Almost 10 years ago, in an editorial published in Clinical Chemistry and Laboratory Medicine (CCLM), we celebrated an important event in the history of the journal, coinciding with the 50th anniversary of its founding . At that time, we included a representative figure, showing how much the prestige, popularity and value of the journal had increased since its origins, reaching a remarkable impact factor (IF) value of 2.15 in 2012. Who would have guess then that the IF of CCLM may have then reached a value exactly fourfold higher (i.e., 8.49) ten years later? Even more importantly, this increase significantly exceeds that of other journals in the Web of Science (WoS) category of “MEDICAL LABORATORY TECHNOLOGY”, as clearly shown in Figure 1, so that CCLM has now reached a podium position in this category, surpassed only by Clinical Chemistry (IF: 12.167) and Translational Research (IF: 10.171), while CCLM was only seventh in 2017.
The reasons for such a considerable increase in the IF of CCLM may be many, sometimes unpredictable and imponderable. The thoughtful awareness and proactive recognition that coronavirus disease 2019 (COVID-19) would have become “something” really serious has led to the publication of a series of articles in the early-2020 that, altogether, have certainly contributed to increasing the number of citations and thus the IF of the journal , , , , . But CCLM is not only COVID-19. Other important articles, which attracted many citations and contributed to increasing the IF, dealt with laboratory stewardship of bacterial infections , reference interval determination  and cancer biomarker discovery , in a long list of valuable contributions that combined original articles, up-to-date reviews, commentaries and letters to the editor. It is noteworthy that a detailed analysis of all articles that have contributed to this success has revealed - almost surprisingly - that nearly half of all highly cited papers were actually “original articles” rather than “reviews” or “opinion papers”, two categories that have more than others contributed to attracting citations in the past. Another important aspect that needs to be emphasized here, is that this great improvement in the IF value is largely independent of self-cites, since only 7% (922 out of 12,899) are self-citations. Regarding the geographical origin of the articles, the top countries contributing to CCLM in the past three years were Italy, US, Germany, China and The Netherlands.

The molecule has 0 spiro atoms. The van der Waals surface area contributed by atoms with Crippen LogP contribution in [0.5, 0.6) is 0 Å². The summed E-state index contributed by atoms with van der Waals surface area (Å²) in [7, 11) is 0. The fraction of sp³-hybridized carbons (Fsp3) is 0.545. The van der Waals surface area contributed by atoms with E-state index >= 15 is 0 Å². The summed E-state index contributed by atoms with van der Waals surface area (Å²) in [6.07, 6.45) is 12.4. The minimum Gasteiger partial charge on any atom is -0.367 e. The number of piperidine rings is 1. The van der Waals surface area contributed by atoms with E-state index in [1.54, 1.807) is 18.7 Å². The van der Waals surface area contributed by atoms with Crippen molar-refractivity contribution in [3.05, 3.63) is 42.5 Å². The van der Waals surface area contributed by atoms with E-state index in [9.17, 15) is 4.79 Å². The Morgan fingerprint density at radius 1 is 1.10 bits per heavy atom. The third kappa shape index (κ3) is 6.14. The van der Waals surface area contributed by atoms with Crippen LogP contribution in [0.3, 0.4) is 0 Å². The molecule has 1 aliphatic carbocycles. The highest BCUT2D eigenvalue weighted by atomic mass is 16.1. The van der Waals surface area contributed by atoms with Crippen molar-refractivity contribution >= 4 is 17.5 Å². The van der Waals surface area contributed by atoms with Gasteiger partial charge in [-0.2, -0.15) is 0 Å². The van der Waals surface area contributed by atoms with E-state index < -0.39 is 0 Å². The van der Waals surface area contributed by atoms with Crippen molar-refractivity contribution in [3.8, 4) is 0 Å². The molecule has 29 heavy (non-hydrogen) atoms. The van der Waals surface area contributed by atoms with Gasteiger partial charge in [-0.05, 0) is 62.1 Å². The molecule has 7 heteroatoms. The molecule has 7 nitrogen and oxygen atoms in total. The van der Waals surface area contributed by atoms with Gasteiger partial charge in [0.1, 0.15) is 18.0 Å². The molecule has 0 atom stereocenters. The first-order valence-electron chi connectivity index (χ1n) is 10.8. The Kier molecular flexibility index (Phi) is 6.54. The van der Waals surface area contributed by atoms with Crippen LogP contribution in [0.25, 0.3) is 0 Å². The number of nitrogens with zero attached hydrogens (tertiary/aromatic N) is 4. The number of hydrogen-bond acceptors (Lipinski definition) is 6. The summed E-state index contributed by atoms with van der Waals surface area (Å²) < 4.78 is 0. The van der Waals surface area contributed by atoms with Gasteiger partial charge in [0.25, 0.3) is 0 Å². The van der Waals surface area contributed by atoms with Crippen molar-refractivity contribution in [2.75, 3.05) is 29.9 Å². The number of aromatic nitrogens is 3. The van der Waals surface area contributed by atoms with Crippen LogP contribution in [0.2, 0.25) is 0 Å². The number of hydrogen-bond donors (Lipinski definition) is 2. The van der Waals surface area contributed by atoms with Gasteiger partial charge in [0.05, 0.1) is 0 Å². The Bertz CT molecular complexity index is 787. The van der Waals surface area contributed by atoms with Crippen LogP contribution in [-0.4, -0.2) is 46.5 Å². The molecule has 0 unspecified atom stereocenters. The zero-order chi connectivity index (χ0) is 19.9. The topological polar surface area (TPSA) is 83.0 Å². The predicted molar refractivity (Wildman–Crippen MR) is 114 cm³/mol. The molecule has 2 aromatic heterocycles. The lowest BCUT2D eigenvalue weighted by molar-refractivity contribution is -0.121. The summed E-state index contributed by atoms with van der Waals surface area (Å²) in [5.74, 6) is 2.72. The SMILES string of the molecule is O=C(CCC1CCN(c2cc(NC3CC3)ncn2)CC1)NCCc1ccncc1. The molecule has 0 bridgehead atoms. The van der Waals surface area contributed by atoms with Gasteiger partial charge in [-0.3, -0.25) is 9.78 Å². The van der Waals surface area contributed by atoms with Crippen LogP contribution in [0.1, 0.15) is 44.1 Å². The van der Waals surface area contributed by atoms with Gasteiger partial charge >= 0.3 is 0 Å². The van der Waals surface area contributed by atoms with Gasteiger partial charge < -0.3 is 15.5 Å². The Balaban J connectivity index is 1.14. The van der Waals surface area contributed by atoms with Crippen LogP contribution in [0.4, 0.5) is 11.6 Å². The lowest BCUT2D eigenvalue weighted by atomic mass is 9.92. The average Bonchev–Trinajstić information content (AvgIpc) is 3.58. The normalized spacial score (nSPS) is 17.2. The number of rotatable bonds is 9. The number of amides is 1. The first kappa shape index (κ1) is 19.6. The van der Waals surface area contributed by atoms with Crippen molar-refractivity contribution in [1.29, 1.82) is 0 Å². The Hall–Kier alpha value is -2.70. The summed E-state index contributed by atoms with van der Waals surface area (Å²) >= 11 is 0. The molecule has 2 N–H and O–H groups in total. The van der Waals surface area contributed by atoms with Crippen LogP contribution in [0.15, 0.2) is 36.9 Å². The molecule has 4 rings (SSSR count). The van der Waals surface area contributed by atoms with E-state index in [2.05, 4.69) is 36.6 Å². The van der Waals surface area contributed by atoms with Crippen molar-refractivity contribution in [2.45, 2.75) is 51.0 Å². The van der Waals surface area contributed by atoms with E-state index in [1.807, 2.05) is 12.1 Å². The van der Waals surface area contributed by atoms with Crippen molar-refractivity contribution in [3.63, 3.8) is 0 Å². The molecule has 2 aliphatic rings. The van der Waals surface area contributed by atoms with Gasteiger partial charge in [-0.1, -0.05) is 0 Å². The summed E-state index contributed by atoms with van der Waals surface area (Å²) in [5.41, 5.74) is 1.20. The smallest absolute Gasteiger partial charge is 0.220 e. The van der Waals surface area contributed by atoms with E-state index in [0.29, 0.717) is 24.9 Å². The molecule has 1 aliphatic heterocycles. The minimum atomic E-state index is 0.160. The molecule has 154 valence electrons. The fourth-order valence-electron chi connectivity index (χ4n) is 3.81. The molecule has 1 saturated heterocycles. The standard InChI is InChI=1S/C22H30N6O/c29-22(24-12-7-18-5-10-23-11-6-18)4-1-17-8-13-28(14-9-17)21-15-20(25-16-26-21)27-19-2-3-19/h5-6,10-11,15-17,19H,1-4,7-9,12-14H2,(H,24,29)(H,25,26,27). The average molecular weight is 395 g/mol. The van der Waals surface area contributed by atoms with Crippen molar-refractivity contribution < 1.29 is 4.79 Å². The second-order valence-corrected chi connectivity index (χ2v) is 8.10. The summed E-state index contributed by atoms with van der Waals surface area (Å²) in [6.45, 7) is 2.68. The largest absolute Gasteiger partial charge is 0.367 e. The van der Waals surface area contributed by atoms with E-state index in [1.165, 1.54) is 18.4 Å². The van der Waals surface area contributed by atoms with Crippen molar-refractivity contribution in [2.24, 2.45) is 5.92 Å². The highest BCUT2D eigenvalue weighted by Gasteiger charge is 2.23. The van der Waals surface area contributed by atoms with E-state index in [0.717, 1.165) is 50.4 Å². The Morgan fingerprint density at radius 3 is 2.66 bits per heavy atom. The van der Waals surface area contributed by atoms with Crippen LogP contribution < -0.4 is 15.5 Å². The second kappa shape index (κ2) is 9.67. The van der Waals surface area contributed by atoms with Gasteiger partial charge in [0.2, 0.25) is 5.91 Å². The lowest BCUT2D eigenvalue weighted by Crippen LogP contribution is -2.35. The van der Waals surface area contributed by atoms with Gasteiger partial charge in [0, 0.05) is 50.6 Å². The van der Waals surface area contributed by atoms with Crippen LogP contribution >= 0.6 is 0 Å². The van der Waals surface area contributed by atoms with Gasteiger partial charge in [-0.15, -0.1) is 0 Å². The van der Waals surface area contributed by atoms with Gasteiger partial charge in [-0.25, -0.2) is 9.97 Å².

Our sincere thanks go first and foremost to all our authors for their respectable papers, but we also wish to acknowledge the great work of all our reviewers, our board of associated editors, our editorial board and, last but not least, to the invaluable skills of our editorial office in Berlin. However, our thanks also go to all our readers, because we must always bear in mind that the ultimate mission of a medical journal is to disseminate scientific knowledge and to contribute to the improvement of (laboratory) medicine.
It is also noteworthy that in the last 2 years CCLM has published a number of official documents of the European Federation of Clinical Chemistry and Laboratory Medicine (EFLM) , , , , , , of which CCLM is the official journal. It has also published the Abstracts of EuroMedLab Munich 2021 , and a number of official papers from functional units of the International Federation of Clinical Chemistry and Laboratory Medicine (IFCC) , , .